KISSIMMEE, Fla. – The penalty phase for Everett Miller, who was convicted of murder earlier this year in the 2017 shooting deaths of two Kissimmee police officers, continued Wednesday.
A jury convicted Miller in September in the fatal shootings of Officer Matthew Baxter and Sgt. Sam Howard.
The prosecution rested its case Tuesday in the penalty phase, and the defense began arguing its case Wednesday. Jurors will then recommend whether Miller should face life in prison or the death penalty.
Prosecutors said Miller killed the officers in a premeditated, cold and calculated manner.
The defense, however, maintains there was no time for premeditation because the shootings happened so fast. The defense also says Miller, a Marine veteran, suffers from PTSD and depression.
On Wednesday, the defense called Miller's cousin, Devona Barnes. She said Miller had a happy childhood but his demeanor changed after he left the military. That's when she said Miller started showing signs of PTSD.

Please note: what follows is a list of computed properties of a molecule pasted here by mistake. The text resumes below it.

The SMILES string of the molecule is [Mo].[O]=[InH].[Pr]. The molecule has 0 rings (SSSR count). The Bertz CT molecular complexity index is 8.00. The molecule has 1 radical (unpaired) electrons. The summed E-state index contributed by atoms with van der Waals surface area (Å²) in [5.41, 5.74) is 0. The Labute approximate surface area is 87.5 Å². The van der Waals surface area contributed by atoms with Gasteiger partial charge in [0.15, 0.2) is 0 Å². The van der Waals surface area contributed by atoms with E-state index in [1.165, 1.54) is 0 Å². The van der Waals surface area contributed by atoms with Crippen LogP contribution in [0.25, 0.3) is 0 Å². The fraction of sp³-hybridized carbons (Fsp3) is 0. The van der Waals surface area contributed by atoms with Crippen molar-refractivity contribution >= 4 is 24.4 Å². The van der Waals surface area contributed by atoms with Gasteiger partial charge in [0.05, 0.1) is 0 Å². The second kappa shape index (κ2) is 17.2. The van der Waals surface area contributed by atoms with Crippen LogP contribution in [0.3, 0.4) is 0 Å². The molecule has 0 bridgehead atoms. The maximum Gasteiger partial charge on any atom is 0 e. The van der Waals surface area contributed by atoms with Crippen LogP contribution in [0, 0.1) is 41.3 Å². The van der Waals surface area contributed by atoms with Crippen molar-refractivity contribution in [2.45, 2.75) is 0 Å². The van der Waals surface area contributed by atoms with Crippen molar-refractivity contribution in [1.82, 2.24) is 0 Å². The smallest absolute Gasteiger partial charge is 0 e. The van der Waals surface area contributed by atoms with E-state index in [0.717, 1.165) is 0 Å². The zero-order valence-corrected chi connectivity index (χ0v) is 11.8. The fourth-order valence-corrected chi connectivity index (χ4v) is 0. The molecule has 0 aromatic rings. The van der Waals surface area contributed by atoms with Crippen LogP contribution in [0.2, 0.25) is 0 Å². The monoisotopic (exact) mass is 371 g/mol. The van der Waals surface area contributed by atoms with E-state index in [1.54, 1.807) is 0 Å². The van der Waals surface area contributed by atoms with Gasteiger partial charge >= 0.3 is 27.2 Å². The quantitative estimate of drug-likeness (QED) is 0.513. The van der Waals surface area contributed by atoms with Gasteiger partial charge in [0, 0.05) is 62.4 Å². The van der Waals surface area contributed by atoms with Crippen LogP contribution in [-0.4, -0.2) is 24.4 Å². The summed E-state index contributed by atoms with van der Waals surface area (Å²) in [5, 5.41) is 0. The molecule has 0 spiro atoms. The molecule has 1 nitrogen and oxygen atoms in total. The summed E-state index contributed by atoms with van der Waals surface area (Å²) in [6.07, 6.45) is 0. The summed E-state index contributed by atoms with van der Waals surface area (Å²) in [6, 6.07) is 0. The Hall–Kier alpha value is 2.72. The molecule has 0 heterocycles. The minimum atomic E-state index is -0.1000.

"He was depressed and began to have some issues and going in a downward spiral," Barnes said. "His demeanor began to change and he became more depressed and remorseful about what he had done, and it started to take a toll on him."
Barnes described a time in which Miller was taken to a hospital for a mental evaluation because of behavior she said wasn't like Miller.
"I got a phone call that he was running around in his underwear, and I needed to come and get him," Barnes said.
Psychologist Steve Gold testified Wednesday that Miller appeared to be showing signs of PTSD and depression at the time of the shooting. Gold said Miller being laid off from his job, breaking up with his girlfriend and even being homeless right before the murders made things even worse.
"He was feeling remorseful for his involvement in killing people in the military, so there were a lot of tough circumstances weighing on him at the time," Gold said.
The defense will continue calling witnesses beginning at 9 a.m. Thursday.
Officer Baxter's widow, Sadia Baxter, said Tuesday that her husband's death has been a nightmare.
"How can I rest, knowing that I am the sole provider to my girls because their father was taken?" she said. "Never in a million years would I have thought my husband, Matthew, would be shot and murdered. On top of Matthew being taken from me, I also lost my friend and Sgt. Sam Howard."
Sadia Baxter is raising the couple's three young daughters.
Matthew Baxter's sister became emotional while reading her impact statement.
"I wish that he was here. I miss him so dearly and I wish that he was here," Elizabeth Sawyer said. "He was the most amazing brother. I'll never forget the impact he had on my life."
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